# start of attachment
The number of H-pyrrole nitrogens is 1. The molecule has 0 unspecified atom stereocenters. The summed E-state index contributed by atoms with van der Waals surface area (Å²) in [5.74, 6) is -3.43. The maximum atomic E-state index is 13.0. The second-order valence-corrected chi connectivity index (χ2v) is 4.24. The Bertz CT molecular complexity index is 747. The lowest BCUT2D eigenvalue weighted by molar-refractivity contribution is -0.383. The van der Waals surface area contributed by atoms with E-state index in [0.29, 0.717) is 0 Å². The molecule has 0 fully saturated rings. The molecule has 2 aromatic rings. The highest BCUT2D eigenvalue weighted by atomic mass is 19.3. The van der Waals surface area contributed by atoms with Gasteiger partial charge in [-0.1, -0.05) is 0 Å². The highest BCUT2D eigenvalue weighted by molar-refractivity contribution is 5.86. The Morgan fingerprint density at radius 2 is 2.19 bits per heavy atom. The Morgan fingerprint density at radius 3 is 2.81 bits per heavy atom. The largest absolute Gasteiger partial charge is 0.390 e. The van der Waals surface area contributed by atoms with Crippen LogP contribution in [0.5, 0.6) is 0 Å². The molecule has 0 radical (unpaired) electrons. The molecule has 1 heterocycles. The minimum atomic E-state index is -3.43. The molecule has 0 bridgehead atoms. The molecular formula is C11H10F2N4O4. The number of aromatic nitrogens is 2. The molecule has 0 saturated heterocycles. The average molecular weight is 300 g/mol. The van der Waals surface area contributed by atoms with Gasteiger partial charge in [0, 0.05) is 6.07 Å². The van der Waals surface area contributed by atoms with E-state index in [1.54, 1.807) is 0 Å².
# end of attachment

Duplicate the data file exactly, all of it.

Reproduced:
The number of H-pyrrole nitrogens is 1. The molecule has 0 unspecified atom stereocenters. The summed E-state index contributed by atoms with van der Waals surface area (Å²) in [5.74, 6) is -3.43. The maximum atomic E-state index is 13.0. The second-order valence-corrected chi connectivity index (χ2v) is 4.24. The Bertz CT molecular complexity index is 747. The lowest BCUT2D eigenvalue weighted by molar-refractivity contribution is -0.383. The van der Waals surface area contributed by atoms with E-state index in [0.29, 0.717) is 0 Å². The molecule has 0 fully saturated rings. The molecule has 2 aromatic rings. The highest BCUT2D eigenvalue weighted by atomic mass is 19.3. The van der Waals surface area contributed by atoms with Gasteiger partial charge in [-0.1, -0.05) is 0 Å². The highest BCUT2D eigenvalue weighted by molar-refractivity contribution is 5.86. The Morgan fingerprint density at radius 2 is 2.19 bits per heavy atom. The Morgan fingerprint density at radius 3 is 2.81 bits per heavy atom. The largest absolute Gasteiger partial charge is 0.390 e. The van der Waals surface area contributed by atoms with Crippen LogP contribution in [0.5, 0.6) is 0 Å². The molecule has 0 radical (unpaired) electrons. The molecule has 1 heterocycles. The minimum atomic E-state index is -3.43. The molecule has 0 bridgehead atoms. The molecular formula is C11H10F2N4O4. The number of aromatic nitrogens is 2. The molecule has 0 saturated heterocycles. The average molecular weight is 300 g/mol. The van der Waals surface area contributed by atoms with Gasteiger partial charge in [0, 0.05) is 6.07 Å². The van der Waals surface area contributed by atoms with E-state index in [1.54, 1.807) is 0 Å².